JONESBORO — Senior residents at the St. Bernards Villa have started participating in a pilot physical therapy program which uses a special virtual reality (VR) system built, in part, with senior care facilities in mind, by Neuro Rehab VR.
According to a press release, St. Bernards has begun using a platform called Neuro Rehab VR, which was formatted to help patients who have experienced strokes, partial paralysis, muscle weakness, Parkinson’s Disease and sports injuries.
Director of Business Development for Rehabilitation Services for St. Bernards Andy Shatley, who is the mastermind behind bringing this new program and is a St. Bernards physical therapist himself, said on Thursday that the Villa is just their Beta site at the moment and they hope to incorporate the program into more sites in the upcoming months.
“VR is part of the future,” Shatley said, “The application of VR, although new to the medical world will be able to provide us with opportunities that we have never had in the realm of traditional therapy. It is going to be a game changer.”
“It is a thing that we have only dreamed about,” he said, noting conversations between himself and St. Bernards Physical Therapist and Geriatric Certified Specialist Jason Edwards, who is heading the new program at the Villa.
He said that Neuro Rehab VR has taken a huge step into bringing this technology to the world and making it a reality, plus it is safe and effective.
“We are very excited to have this available to us,” he said.
Shatley also said that to his understanding Edwards and his assistant are the first FDA-certified virtual-reality certified physical therapists in Arkansas and in the country.
Media Relations Manager Mitchell Nail said on Thursday that the program has already been FDA approved and could be covered by insurance, which makes its availability easier for patients.
Nail said that he believes that St. Bernards is on the cutting-edge of physical therapy with innovative programs like the new VR program and programs like the Rock Steady Boxing.
“VR is growing, and the sky is the limit,” Nail said.
Edwards said on Thursday that they have been using this new program for about eight weeks and that one of the reasons they have enjoyed it so much is because it is very engaging for the patients.
“The patients really enjoy the VR experience,” Edwards said, noting that it helps with a variety of issues including balance, coordination and over all mobility.
He said that they are using it to treat several disorders from inner-ear and balance disorders to muscle weakness and mobility.
“It helps to get a lot of our patients to be able to get into positions that they are not used to being in anymore,” he said.
Edwards recalled two success stories from patients in just the last two weeks, one of which was a woman with Parkinson’s, who had a problem with getting down on the floor and then back up again.
“She said that she felt like the reason that she was able to do it was because she really didn’t have to think about it,” he said, noting that the program has been well received by the Villa residents and is safe when used under the guidance of trained therapists.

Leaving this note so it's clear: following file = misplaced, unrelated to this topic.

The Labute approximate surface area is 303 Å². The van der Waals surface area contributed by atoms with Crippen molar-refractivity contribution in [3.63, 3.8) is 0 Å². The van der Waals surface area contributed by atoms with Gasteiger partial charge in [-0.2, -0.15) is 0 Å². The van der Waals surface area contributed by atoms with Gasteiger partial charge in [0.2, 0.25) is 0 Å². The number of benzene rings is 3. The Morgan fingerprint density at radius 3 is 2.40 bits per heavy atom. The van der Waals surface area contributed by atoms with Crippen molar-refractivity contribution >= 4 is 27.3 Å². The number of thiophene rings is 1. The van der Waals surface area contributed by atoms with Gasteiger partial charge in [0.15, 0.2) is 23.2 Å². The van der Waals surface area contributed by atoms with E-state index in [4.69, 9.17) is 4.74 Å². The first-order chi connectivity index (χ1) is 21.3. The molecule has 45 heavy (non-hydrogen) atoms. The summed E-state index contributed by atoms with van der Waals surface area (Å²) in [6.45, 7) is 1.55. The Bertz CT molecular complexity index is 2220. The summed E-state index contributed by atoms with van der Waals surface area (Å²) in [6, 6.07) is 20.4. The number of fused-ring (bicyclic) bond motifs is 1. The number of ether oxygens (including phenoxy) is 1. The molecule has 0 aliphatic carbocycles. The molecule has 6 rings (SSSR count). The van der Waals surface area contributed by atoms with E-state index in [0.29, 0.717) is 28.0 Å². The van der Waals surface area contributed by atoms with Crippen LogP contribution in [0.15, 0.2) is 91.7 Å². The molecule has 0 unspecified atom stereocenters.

“VR technology has advanced rapidly within the last five to 10 years, and research indicates its use improves therapy outcomes for seniors,” Edwards said. “We’ve also seen an improvement in patient compliance because they get a better therapy experience.”
“It’s very stimulating and very safe, so it allows the patients to reach their goals, which allows us to reach our goals for them as well,” he said.
He said that he believes that there is so much more that can be achieved in areas such as chronic pain because it creates a simulated, real world environment that tricks the brain into eliciting natural physical movement with proper control and cadence, which essentially allows the patient to do things that they did not believe they could do before.
“This is just the tip of the iceberg,” Edwards said. “We can use VR in the future of hospital care.”
Edwards said that he and his colleagues are planning to expand VR physical therapy services to more populations in the weeks ahead.
“This new service holds great promise for rehabilitating injured athletes or any person recovering from joint injuries or surgeries, too,” he said. “No matter a person’s age or background, physical therapy will always challenge patients. We hope to empower them to meet those challenges.”
St. Bernards Director of Senior Services Brian Rega said in the press release that the program provides residents with an opportunity to experience rehabilitation services without traveling to a provider.
“We’re always looking to improve what we offer in our assisted living facilities,” Rega said. “It’s not enough that we provide residents with a place to stay. We want to keep them living healthy and active lives.”
“As background, the FDA-registered Neuro Rehab VR helps patients with their physical and occupational therapies, using a turn-key, immersive VR therapy solution and data analytics to track progress,” according to the release and customers include large hospitals such as Cedars Sinai, Children’s Health and the VA.
The XR Therapy System is the company’s flagship product, consisting of a VR headset with controllers and a tablet for clinician control and patient management.
Shatley said that he had seen the technology at a conference in San Antonio, Texas, noting the reason they chose Neuro Rehab VR was because they were a gaming company that had partnered with a rehabilitation company to create the innovative software. He pointed out that there is lot of innovation happening in the South right now and St. Bernards is proud to be part of that.